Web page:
A variable is a unique named entity used to store and retrieve a data value. The following are the available types of variables in Caché MVBasic:
Local variables, the scope of which is the current process.
Process-private global variables, the scope of which is the current process.
Global variables, systemwide in scope.
Four user-defined @ variables: @USER1, @USER2, @USER3, and @USER4. The scope of these variables is the current process. By default they contain the empty string.
System variables, identified by an @ character as the first character. These variables are generally not user-modifiable. For further details, refer to the System Variables page in this manual.
The following are the naming conventions for local variables:
MVBasic does not, strictly speaking, have reserved words. Therefore, a local variable may have the same name as a function or a command. For clarity of code, it is strongly suggested that you avoid the names listed in the Reserved Words table in the MultiValue Basic Quick Reference.
The first character of a local variable name must be a letter, dollar ($), or percent (%) character. Names beginning with $SYSTEM. (in any letter case) are reserved as system elements. Certain names beginning with $ are used as command or function names in MVBasic (for example, $DATA, $GET, $KILL, $LIST, $MERGE, $ORDER) and should be avoided. Names beginning with a % character (except those beginning with %Z or %z) are reserved as system elements. For further details, refer to “Rules and Guidelines for Identifiers” in the Caché Programming Orientation Guide.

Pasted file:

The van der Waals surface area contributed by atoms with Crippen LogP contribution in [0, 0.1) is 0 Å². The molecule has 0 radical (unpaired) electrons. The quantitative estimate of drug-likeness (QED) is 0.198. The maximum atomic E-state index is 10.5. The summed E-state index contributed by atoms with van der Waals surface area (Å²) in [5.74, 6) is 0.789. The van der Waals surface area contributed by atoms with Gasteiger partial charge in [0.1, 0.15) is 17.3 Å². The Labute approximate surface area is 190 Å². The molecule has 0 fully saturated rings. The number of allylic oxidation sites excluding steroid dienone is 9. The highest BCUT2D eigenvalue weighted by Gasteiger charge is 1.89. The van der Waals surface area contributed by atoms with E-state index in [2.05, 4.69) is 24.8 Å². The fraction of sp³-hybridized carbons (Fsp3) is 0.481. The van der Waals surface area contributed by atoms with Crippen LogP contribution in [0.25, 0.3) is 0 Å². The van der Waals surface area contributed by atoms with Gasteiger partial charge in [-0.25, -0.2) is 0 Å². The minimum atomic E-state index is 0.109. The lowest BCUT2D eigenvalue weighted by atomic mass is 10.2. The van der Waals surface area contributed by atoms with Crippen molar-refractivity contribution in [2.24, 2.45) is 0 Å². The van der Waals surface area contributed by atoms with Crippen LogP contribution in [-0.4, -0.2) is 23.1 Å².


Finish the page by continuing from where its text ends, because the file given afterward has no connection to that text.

The second and subsequent characters a local variable name may be letters, numbers, the period (.), dollar ($), underscore (_), and percent (%) characters. The last character cannot be an underscore (_) character.
Letters in local variable names are case-sensitive in Caché and in all MultiValue emulations except D3. D3 only uses all-uppercase variable names. A local variable name defined with lowercase letters in Caché mode is considered undefined in D3 mode. A local variable name defined with lowercase letters in D3 mode is converted to all capital letters. Case sensitivity can be configured using $OPTIONS CASE (to turn on case sensitivity) and $OPTIONS -CASE (to turn off case sensitivity).